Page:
Until this year.

This year, she is wearing an old fashioned dress, pinafore, braids and… this hat.

She wasn’t supposed to.  Her dad brought it as a possible costume change since he plays two characters, and she seized it and wore it for fun during dress rehearsal.  The director told her to go ahead and wear it, much to her delight.

This came as a surprise to many of the other bonnet-clad girls, who repeatedly asked her if she was really going to wear that hat.  She would tell them yes, sometimes they’d give her a look, and that would be the end of it.

Except for one girl.  This girl (whom I’ll call Pageant Girl) just could not get over the fact that Victoria was really, truly going to wear that hat in the Wilder Pageant.  She asked Victoria about it repeatedly.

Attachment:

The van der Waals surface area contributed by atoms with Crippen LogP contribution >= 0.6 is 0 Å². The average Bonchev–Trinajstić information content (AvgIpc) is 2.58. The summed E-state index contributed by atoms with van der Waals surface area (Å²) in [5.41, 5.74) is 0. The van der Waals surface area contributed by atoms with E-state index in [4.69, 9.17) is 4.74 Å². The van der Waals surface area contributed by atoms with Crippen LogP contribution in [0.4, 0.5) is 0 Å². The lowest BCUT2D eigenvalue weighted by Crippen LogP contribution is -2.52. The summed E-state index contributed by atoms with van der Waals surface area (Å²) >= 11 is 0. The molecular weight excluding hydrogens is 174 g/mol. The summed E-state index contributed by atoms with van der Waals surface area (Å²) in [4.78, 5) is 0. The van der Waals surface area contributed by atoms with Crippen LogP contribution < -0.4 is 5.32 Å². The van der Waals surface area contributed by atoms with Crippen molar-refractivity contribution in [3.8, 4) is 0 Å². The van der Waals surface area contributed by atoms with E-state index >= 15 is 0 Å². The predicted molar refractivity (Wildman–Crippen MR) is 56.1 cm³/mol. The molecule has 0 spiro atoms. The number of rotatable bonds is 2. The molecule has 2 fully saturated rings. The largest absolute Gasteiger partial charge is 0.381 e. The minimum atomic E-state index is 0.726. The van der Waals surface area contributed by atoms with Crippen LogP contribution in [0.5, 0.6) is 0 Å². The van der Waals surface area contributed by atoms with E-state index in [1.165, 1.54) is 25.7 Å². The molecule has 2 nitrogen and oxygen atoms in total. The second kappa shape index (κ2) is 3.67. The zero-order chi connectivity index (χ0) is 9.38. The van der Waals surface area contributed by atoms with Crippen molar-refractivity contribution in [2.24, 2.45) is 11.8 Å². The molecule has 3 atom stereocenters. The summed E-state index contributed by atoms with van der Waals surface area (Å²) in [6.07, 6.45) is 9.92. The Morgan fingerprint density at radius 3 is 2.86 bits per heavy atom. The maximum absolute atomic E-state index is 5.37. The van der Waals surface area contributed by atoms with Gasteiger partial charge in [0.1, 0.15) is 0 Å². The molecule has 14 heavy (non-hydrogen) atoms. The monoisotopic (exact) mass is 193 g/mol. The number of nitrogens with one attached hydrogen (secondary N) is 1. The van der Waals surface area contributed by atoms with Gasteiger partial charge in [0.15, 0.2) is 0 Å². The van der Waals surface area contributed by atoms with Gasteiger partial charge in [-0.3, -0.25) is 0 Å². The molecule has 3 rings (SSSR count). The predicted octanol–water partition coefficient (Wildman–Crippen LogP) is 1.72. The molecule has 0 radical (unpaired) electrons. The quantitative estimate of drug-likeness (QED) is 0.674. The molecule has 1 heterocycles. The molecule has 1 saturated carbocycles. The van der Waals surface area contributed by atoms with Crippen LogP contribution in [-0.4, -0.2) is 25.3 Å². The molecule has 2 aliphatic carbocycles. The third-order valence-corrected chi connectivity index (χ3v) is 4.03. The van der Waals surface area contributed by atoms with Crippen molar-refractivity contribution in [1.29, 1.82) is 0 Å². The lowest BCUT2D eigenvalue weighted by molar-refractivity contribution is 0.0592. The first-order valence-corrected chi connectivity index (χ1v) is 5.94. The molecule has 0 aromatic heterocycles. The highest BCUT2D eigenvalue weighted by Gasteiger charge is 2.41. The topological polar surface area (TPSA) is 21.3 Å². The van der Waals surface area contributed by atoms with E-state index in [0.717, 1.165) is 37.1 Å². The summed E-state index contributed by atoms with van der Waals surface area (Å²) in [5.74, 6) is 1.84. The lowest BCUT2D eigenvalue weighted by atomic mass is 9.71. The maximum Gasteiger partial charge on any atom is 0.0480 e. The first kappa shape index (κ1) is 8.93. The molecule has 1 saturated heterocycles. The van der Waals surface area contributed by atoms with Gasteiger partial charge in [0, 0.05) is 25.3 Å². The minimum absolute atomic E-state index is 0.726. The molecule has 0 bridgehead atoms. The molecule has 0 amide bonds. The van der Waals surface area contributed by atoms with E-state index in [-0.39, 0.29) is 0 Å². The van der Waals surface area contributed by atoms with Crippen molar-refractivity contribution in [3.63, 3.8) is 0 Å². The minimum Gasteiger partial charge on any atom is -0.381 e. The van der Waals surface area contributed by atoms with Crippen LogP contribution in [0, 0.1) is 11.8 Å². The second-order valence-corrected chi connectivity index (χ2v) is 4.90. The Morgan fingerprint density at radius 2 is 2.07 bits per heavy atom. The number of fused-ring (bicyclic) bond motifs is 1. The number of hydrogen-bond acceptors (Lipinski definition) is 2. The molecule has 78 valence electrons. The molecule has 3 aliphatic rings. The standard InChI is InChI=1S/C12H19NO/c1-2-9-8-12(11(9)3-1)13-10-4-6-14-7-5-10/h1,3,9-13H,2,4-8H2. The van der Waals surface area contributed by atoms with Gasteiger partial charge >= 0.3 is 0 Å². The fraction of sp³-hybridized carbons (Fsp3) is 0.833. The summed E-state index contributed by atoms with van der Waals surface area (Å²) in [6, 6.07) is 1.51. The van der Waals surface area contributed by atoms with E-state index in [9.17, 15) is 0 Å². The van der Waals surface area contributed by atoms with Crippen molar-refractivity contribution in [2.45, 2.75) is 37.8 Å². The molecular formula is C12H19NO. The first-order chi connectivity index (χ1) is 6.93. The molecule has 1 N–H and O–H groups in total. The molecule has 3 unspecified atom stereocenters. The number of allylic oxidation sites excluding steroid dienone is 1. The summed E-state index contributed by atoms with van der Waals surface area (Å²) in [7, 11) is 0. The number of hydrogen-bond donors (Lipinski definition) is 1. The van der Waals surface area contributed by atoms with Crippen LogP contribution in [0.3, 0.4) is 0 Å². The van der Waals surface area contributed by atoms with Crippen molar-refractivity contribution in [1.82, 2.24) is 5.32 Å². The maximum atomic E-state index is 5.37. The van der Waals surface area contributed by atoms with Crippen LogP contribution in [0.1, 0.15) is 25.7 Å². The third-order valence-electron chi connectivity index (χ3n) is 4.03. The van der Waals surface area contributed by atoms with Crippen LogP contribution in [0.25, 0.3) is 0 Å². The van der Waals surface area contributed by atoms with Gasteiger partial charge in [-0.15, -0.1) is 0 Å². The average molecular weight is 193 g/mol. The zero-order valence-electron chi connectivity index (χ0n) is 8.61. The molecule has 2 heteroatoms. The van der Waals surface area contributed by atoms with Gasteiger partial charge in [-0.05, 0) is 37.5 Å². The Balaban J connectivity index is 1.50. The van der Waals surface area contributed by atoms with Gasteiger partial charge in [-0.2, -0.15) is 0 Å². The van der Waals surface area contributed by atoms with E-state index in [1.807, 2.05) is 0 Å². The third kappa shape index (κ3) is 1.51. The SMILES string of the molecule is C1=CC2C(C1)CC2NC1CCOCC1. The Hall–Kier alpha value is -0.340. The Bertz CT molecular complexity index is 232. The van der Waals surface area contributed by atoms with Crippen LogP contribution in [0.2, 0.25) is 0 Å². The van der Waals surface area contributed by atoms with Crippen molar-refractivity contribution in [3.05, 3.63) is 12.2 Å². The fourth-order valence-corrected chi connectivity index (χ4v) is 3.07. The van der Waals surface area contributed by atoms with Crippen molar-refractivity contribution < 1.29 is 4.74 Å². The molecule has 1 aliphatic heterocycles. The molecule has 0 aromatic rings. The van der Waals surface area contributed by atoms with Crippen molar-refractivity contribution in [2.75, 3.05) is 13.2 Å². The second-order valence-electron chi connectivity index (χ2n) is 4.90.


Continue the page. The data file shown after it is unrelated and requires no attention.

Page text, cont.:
The conversations went like this…

Pageant girl:  You’re not really gonna wear that hat, are you?

Victoria:  Yes

Pageant girl:  But you can’t wear that hat!

Victoria:  But the director said I could.

and later…

Pageant girl:  You’re not really wearing that hat though, are you?

Then the next day, after the first performance, when Victoria did in fact wear the hat…

Pageant girl:  Why are you wearing that hat?

Victoria:  Because the director told me to.

and later…

Pageant girl:  Why are you wearing that hat?

Victoria:  Because I want to.

and later…

Pageant girl:  Why are you wearing that hat?

Victoria:  Because it’s so awesome.

Pageant girl:  But it’s not awesome!  It’s weird!  And it doesn’t look good on you!

Victoria says, “We were next to The Bench of Teenagers and they all stood up and said things like It’s okay and It’s a cool hat and Hey, she looks fine.”

But still, later on…

Pageant girl:  That hat looks so weird.

Victoria:  Thanks.

Pageant girl:  I feel sorry for you, because there’s no way I’d wear that hat!